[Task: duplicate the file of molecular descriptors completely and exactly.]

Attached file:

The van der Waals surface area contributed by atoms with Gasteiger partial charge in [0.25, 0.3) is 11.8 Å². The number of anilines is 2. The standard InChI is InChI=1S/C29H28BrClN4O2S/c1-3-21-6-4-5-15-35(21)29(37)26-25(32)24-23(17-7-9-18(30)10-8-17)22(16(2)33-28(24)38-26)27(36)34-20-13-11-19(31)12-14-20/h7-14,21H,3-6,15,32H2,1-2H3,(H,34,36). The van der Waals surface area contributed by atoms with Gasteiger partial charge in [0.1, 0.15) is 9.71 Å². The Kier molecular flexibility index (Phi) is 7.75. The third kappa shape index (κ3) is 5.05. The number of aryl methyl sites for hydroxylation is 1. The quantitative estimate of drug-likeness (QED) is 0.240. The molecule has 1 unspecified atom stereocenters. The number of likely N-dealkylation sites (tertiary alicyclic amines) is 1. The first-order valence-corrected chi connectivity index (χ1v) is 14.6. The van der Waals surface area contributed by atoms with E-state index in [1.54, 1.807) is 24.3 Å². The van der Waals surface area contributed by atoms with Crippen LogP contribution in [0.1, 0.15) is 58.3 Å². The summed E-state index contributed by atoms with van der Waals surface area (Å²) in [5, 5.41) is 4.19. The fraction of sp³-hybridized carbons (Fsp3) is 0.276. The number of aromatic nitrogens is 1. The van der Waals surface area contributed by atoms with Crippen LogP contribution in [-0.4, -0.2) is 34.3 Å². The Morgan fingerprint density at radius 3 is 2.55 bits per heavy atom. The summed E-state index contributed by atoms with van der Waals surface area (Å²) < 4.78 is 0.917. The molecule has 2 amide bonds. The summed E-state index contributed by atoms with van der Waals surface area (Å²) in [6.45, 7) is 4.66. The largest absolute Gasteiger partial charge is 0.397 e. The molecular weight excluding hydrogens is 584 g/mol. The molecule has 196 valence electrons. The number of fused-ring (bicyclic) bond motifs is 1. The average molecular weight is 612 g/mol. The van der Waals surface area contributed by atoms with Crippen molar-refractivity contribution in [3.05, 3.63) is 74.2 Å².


The van der Waals surface area contributed by atoms with Gasteiger partial charge in [0.25, 0.3) is 11.8 Å². The number of anilines is 2. The standard InChI is InChI=1S/C29H28BrClN4O2S/c1-3-21-6-4-5-15-35(21)29(37)26-25(32)24-23(17-7-9-18(30)10-8-17)22(16(2)33-28(24)38-26)27(36)34-20-13-11-19(31)12-14-20/h7-14,21H,3-6,15,32H2,1-2H3,(H,34,36). The van der Waals surface area contributed by atoms with Gasteiger partial charge in [0.1, 0.15) is 9.71 Å². The Kier molecular flexibility index (Phi) is 7.75. The third kappa shape index (κ3) is 5.05. The number of aryl methyl sites for hydroxylation is 1. The quantitative estimate of drug-likeness (QED) is 0.240. The molecule has 1 unspecified atom stereocenters. The number of likely N-dealkylation sites (tertiary alicyclic amines) is 1. The first-order valence-corrected chi connectivity index (χ1v) is 14.6. The van der Waals surface area contributed by atoms with E-state index in [1.54, 1.807) is 24.3 Å². The van der Waals surface area contributed by atoms with Crippen LogP contribution in [0.1, 0.15) is 58.3 Å². The summed E-state index contributed by atoms with van der Waals surface area (Å²) in [5, 5.41) is 4.19. The fraction of sp³-hybridized carbons (Fsp3) is 0.276. The number of aromatic nitrogens is 1. The van der Waals surface area contributed by atoms with Crippen LogP contribution in [-0.4, -0.2) is 34.3 Å². The Morgan fingerprint density at radius 3 is 2.55 bits per heavy atom. The summed E-state index contributed by atoms with van der Waals surface area (Å²) < 4.78 is 0.917. The molecule has 2 amide bonds. The summed E-state index contributed by atoms with van der Waals surface area (Å²) in [6.45, 7) is 4.66. The largest absolute Gasteiger partial charge is 0.397 e. The molecular weight excluding hydrogens is 584 g/mol. The molecule has 196 valence electrons. The number of fused-ring (bicyclic) bond motifs is 1. The average molecular weight is 612 g/mol. The van der Waals surface area contributed by atoms with Crippen molar-refractivity contribution in [3.05, 3.63) is 74.2 Å².